401(k) with ETFs: Good Combination or Bad Idea?Posted on December 9th, 2010 William No comments
You may or may not be familiar with ETFs, or exchange-traded funds. ETFs are similar to stocks, and are actually traded on stock exchanges. An ETF is basically a basket that holds a collection of assets for you to invest in, such as stocks, bonds, and commodities. The price of the ETF is approximately the same as the value of its assets. Many investors find ETFs attractive because they are not actively managed and thus have lower costs than other investment products. They also tend to have fairly low capital gains, making them efficient for taxation purposes.
The question is, should you be holding ETFs in your retirement plans? At the start of 2010, about $4 billion in 401(k) assets was in the form of ETFs, so a lot of people seem to think so.
The extremely low expense ratios offered by exchange traded funds can definitely make them an attractive choice; lowering fees can dramatically impact your return on investment over the long run. They also allow you to diversify without the hassle of choosing stocks or funds yourself.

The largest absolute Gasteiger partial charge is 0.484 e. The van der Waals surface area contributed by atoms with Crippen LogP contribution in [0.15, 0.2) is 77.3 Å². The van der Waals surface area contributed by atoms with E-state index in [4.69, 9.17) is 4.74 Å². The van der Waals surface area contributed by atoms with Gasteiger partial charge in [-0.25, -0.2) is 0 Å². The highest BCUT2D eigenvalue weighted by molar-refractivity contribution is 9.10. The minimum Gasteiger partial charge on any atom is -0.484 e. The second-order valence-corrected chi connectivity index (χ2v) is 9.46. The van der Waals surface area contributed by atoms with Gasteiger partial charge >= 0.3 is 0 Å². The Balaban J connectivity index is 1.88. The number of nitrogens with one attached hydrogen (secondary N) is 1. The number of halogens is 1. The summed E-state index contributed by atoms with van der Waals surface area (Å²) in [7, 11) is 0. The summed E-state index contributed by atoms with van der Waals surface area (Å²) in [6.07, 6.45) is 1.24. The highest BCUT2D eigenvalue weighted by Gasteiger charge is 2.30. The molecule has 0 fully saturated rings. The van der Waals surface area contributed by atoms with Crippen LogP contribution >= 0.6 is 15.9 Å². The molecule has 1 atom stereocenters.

However, ETFs are often used for timing the market, which is at odds with the buy and hold strategy appropriate for retirement funds. Additionally, because 401(k) and IRA plans are already tax-advantaged, the tax benefits of an ETC don't apply.
So should you use an ETF in your 401(k)? As with many financial questions, the answer is: it depends. If you want to actively manage your portfolio - for example, investing in commodities without the hassle of taking possession, or making sure that you don't have multiple holdings that are invested in the same company - ETFs can give you the control you seek. If you tend to be a hands-off investor, however, the standard mutual funds offered by your company's plan may be just fine for you.